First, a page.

The increasing world energy demand has pushed the oil producing countries, including Kuwait, to start utilizing their existing heavy oil wells, which had been neglected or little used and have increase heavy oil production activities. Currently, some heavyweight producers such as Saudi Arabia, Venezuela and Iran produce large quantities of heavy sour crude with high sulfur content.
Many countries seeing the consistent increasing year over year world oil demand are looking to grow it’s oil production not only the production capacity from existing production but must also must rely on heavy crude oil as a gap filler. Kuwait is expected to produce 900,000 BPD of heavy oil by the year 2020.
These production trends are presenting new technological and operational challenges, including counteracting expected increased risk of corrosion and equipment failures during the production and refining of heavy crude oil. Most refineries are build from alloys compatible with light crude. Heavy oil is a refinery’s worst nightmare contained within are the most damaging impurities such as organic chlorides, organic acids, and sulfur compounds, and undesirable metals. To make matters worse, many of the compounds are extremely unstable during refining operations and they break up into smaller components or combine with other constituents, concentrating corrodants in certain units, such as the breakdown of sulfur compounds and organic chlorides.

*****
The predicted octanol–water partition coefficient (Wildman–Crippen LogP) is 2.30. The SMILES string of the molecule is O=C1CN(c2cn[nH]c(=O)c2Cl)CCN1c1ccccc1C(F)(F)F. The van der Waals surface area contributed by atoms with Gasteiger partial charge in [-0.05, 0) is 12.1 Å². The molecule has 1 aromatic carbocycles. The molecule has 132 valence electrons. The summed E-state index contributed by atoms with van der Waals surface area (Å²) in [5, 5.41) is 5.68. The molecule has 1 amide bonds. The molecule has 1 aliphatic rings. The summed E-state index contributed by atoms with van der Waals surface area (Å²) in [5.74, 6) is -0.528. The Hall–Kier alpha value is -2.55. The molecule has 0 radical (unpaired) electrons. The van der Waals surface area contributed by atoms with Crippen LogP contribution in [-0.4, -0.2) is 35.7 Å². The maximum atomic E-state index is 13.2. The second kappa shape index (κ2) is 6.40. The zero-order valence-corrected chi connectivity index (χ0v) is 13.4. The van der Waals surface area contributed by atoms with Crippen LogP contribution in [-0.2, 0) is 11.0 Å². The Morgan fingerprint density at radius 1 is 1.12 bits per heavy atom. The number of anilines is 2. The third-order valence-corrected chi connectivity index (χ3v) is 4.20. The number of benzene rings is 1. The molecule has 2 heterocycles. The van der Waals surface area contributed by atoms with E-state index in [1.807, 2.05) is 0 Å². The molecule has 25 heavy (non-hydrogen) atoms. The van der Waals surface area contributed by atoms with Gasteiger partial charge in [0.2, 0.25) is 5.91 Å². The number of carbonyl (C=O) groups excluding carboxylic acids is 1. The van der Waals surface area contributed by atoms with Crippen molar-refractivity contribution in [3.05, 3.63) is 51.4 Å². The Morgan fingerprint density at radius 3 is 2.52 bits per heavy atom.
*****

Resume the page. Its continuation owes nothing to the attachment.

These current events facing the oil industry leave many decisions and obstacles not only regarding the methodologies of producing heavy oil, transportation and refining of heavy oil, but also evaluating the value and optimum utilization of this produced oil, including crude oil segregation, up-grading and blending approaches.